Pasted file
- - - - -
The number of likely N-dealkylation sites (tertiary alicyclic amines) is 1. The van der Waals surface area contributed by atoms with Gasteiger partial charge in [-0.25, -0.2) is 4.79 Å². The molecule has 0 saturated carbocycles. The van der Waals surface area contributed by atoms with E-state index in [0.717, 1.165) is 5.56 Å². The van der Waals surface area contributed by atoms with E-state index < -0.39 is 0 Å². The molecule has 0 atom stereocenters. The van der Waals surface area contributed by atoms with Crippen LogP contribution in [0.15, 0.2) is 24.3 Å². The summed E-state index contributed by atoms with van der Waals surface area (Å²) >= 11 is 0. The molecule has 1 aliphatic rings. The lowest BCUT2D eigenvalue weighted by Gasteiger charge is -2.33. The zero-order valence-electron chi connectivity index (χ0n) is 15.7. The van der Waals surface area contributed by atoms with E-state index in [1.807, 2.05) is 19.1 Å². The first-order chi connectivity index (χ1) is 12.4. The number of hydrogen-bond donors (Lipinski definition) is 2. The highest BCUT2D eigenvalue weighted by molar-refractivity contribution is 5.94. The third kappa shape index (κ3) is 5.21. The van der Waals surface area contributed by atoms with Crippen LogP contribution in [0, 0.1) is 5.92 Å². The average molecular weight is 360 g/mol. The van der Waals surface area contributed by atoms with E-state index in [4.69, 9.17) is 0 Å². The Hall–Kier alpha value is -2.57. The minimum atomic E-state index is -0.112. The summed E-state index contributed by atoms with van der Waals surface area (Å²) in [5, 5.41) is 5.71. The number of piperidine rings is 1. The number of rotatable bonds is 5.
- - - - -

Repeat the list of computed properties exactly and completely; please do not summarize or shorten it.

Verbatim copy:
The number of likely N-dealkylation sites (tertiary alicyclic amines) is 1. The van der Waals surface area contributed by atoms with Gasteiger partial charge in [-0.25, -0.2) is 4.79 Å². The molecule has 0 saturated carbocycles. The van der Waals surface area contributed by atoms with E-state index in [0.717, 1.165) is 5.56 Å². The van der Waals surface area contributed by atoms with E-state index < -0.39 is 0 Å². The molecule has 0 atom stereocenters. The van der Waals surface area contributed by atoms with Crippen LogP contribution in [0.15, 0.2) is 24.3 Å². The summed E-state index contributed by atoms with van der Waals surface area (Å²) >= 11 is 0. The molecule has 1 aliphatic rings. The lowest BCUT2D eigenvalue weighted by Gasteiger charge is -2.33. The zero-order valence-electron chi connectivity index (χ0n) is 15.7. The van der Waals surface area contributed by atoms with E-state index in [1.807, 2.05) is 19.1 Å². The first-order chi connectivity index (χ1) is 12.4. The number of hydrogen-bond donors (Lipinski definition) is 2. The highest BCUT2D eigenvalue weighted by molar-refractivity contribution is 5.94. The third kappa shape index (κ3) is 5.21. The van der Waals surface area contributed by atoms with Crippen LogP contribution in [0, 0.1) is 5.92 Å². The average molecular weight is 360 g/mol. The van der Waals surface area contributed by atoms with E-state index in [4.69, 9.17) is 0 Å². The Hall–Kier alpha value is -2.57. The minimum atomic E-state index is -0.112. The summed E-state index contributed by atoms with van der Waals surface area (Å²) in [5, 5.41) is 5.71. The number of piperidine rings is 1. The number of rotatable bonds is 5.